MMSD budget hearing focuses on teacher pay, recruitment and technology plan

As the vote for the 2014-15 Madison Metropolitan School District (MMSD) Biennial Budget nears, school board members held a public hearing Monday to listen to input from community members, parents and teachers.

“We are still behind where we were in 2011,” teacher Margaret Stump said. “We are just catching up from where our salary used to be before Act 10.”

This sentiment echoed through the testimonies of several other teachers who spoke at the meeting. The hot topics of the new budget included salary increases, covering health insurance, and funding for technology.

The proposed increase in salary for the 2014-15 budget is 0.25 percent. According to one teacher, Erin Proctor, the raise would add just $16 to her monthly income before taxes.

However, MMSD will be the only district in the state with teachers contracted through the 2015-16 school year.

“Every year we are asked to do more with less,” Proctor said. “More teachers have quit this year than retired.”


Before the public hearing, another meeting was held to talk to representatives from of Chicago-based TeacherMatch to discuss the potential purchase of the controversial hiring tool. 

TeacherMatch is a computerized system that uses algorithms to predict the effect a teacher will have on student test scores. It would cost MMSD $273,000.

Superintendent Jennifer Cheatham said the tool provides a good jumping off point. 

“We’re not searching for a tool that’s going to precisely predict how a teacher is going to perform in the classroom,” Cheatham said. “We know that that is not possible. But we do want to find the best tool possible to inform hiring decisions.”

Cheatham emphasized that it would be used as a pre-employment survey to make better decisions about hiring, not to evaluate currently employed teachers.

“We are not using student test data in any way shape or form when in comes to making these decisions,” Cheatham said.

Board member TJ Mertz argued the system is not worth the money.

“A dependent variable is test scores,” Mertz said. “To me that is not an adequate definition of an effective teacher. A professional development plan developed without having seen a teacher in the classroom, to me, is not worth the paper its printed on.”

Technology Plan raises questions

Many questioned the cost of a technology plan, which was adopted in January and will be implemented during the next five years.

The plan includes teacher and student computing, creating new school learning spaces, upgrade networks and servers, improving student information systems, professional learning for staff, and overall technical support for all.

However, many teachers expressed concerns about the funding of new technology, at a $27.7 million price tag, when there are other needs.

“Expenditures on technology do not reflect our dire needs, our crumbling facilities, our need to compensate personal,” teacher Sue Pastor said. “As economic and political circumstances have chipped away at staff compensation, expenditures on technology are more than just inappropriate, but are morally wrong.”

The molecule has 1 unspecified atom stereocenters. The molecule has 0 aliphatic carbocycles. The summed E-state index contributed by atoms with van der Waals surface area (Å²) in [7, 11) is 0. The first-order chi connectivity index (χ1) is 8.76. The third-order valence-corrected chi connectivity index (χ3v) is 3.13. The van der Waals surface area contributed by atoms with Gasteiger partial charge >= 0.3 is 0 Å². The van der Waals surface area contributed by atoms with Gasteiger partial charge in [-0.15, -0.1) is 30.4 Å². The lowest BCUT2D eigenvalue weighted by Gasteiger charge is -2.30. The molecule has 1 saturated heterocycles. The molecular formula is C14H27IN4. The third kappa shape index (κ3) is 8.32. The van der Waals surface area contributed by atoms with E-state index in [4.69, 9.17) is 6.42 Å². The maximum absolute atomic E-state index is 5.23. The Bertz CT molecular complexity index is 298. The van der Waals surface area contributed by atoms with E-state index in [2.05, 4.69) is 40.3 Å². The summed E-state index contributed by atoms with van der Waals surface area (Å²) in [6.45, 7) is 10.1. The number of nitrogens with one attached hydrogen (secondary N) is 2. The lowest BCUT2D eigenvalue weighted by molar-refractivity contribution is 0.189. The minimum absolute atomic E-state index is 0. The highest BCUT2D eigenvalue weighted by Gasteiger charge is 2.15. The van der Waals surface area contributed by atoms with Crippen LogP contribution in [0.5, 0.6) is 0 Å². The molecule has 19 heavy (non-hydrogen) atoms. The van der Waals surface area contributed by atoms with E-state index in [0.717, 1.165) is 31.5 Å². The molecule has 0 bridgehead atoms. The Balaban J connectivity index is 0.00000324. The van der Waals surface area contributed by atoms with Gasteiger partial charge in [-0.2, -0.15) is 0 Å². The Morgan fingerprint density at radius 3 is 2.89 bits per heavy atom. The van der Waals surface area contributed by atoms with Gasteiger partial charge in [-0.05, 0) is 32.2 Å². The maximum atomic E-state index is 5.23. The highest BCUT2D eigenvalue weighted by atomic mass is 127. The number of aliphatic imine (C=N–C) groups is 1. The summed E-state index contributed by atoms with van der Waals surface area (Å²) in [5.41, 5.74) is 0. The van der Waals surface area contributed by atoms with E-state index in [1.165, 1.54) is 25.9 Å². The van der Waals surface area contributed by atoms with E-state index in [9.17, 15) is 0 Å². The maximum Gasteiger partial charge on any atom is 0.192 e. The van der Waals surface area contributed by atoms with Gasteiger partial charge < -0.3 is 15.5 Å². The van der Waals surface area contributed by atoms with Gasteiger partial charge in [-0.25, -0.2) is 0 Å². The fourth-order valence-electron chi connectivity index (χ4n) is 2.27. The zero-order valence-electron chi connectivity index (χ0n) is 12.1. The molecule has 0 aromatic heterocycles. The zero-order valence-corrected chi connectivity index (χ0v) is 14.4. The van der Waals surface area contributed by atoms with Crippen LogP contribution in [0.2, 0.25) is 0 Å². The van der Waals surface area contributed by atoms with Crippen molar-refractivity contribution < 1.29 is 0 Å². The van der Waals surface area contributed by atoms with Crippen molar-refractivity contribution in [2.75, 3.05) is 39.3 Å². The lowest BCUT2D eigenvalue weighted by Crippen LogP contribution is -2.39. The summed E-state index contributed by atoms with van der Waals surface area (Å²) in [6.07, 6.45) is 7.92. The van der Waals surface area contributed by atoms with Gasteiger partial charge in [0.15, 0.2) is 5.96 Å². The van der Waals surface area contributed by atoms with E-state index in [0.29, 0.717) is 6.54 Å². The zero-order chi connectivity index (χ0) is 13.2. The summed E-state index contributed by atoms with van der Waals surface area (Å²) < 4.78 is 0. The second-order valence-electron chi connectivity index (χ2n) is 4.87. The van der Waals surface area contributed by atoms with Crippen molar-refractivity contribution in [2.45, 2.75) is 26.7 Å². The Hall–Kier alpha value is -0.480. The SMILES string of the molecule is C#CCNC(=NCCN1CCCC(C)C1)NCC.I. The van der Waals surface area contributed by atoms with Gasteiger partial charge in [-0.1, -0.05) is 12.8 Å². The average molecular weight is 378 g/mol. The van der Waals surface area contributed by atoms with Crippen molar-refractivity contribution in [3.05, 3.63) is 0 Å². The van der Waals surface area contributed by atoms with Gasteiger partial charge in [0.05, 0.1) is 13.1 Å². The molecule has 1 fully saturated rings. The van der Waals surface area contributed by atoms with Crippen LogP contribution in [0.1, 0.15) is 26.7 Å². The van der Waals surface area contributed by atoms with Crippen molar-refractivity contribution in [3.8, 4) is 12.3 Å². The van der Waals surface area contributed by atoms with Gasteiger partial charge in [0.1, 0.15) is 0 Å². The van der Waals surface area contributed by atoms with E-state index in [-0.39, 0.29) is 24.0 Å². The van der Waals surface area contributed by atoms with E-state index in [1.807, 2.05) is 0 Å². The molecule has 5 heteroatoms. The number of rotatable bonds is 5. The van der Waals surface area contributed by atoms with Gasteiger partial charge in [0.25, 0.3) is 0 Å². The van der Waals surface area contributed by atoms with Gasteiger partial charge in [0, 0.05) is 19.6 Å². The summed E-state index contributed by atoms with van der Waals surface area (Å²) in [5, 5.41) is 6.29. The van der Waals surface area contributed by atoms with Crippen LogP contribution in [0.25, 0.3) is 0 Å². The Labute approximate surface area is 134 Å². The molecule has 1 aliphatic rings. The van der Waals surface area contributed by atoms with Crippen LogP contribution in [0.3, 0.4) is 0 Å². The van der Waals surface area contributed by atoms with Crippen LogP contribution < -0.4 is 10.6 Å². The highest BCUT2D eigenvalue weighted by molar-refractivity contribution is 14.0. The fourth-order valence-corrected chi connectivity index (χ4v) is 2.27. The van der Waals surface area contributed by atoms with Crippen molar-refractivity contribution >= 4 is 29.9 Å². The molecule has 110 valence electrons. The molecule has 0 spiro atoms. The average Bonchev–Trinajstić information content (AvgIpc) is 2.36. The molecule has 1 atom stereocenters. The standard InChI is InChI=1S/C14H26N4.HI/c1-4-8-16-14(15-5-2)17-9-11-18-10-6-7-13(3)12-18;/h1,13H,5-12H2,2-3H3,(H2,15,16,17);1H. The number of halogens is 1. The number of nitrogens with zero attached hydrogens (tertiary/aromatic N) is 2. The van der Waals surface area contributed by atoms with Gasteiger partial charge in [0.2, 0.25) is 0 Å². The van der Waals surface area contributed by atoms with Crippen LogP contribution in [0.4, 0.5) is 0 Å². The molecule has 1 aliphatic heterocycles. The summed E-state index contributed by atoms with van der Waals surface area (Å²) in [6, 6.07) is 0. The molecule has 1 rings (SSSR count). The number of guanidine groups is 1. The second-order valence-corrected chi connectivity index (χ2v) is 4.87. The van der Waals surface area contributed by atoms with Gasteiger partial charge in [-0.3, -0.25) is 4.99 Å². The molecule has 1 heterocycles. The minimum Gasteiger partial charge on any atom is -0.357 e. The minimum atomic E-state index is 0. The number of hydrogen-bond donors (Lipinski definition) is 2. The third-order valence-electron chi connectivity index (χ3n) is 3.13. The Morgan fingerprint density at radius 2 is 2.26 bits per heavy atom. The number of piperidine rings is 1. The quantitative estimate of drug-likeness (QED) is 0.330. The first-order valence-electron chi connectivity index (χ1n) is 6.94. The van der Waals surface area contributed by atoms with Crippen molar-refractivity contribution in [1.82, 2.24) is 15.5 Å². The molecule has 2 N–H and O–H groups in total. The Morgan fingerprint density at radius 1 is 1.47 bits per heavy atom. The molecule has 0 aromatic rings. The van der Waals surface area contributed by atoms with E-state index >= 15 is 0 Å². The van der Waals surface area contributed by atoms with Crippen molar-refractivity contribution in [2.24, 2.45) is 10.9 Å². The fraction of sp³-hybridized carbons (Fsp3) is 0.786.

According to the budget projections outlined in MMSD’s Technology plan, the budget allocated for technology will more than double the first year. Over the next five years, $8.8 million is required for one-to-one devices for student computing.

Students give input on technology, teacher benefits

Members of MMSD Student Senate came out with a budget report, recommending amendments to the upcoming budget based on input from surveyed students.

They suggested allocating $1.18 million more than budgeted to help maintain school buildings. They recommended taking that money from the portion of the Technology Plan dedicated to “School Learning Spaces.”

“While significant distractions due to failure to properly maintain the learning environment persist, new fangled technology purchases cannot be justified and are not grounded in an understanding of the day-to-day experiences of students,” they wrote.

The Student Senate also suggested allocating $1.3 million more to cover increases in employee health insurance costs. The proposed 2014-15 budget only covers 5 percent of healthcare increases.

The Student Senate recommended offsetting this cost by not contracting with TeacherMatch.

At the board meeting, many teachers expressed concern about having to pay into insurance. They argued that they needed a greater increase in salary to compensate for health insurance costs. 

Mertz said MMSD needs to figure out how to handle increasing insurance costs, but should not require teachers to pay into their insurance.

“One of the reasons I believe in the public sector is because the public sector is a place where we can, with the endorsement of our communities, live up to our best selves,” Mertz said. “Where we can treat people fairly, where we can show qualities like loyalty and compassion, in ways where when the bottom line is profit, you just can’t.”

The vote on the preliminary budget will be Monday, June 16 and the vote on the final budget will happen October 27. 


School budget

Just to clarify on your story; I am an SEA, which is a Special Education Assistant. I work approcimatly 32 hours a week during the school year. The $16 a month more I will take home next year is based on the .75% on base pay for the next school year. Members of our unit often qualify for free and reduced lunch for their children. Many have 2 and 3 jobs to make ends meet. We work with the most challanging of students. From extremely violent kids, to verbally abusive, to kids that need you to change their diaper. It is a job that is done out of love. Having said that, it is ever increasingly a job that is financially difficult to justify staying with. Madison will make some decisions this summer that will show what we really feel about the education of our kids, mine included.

Erin Proctor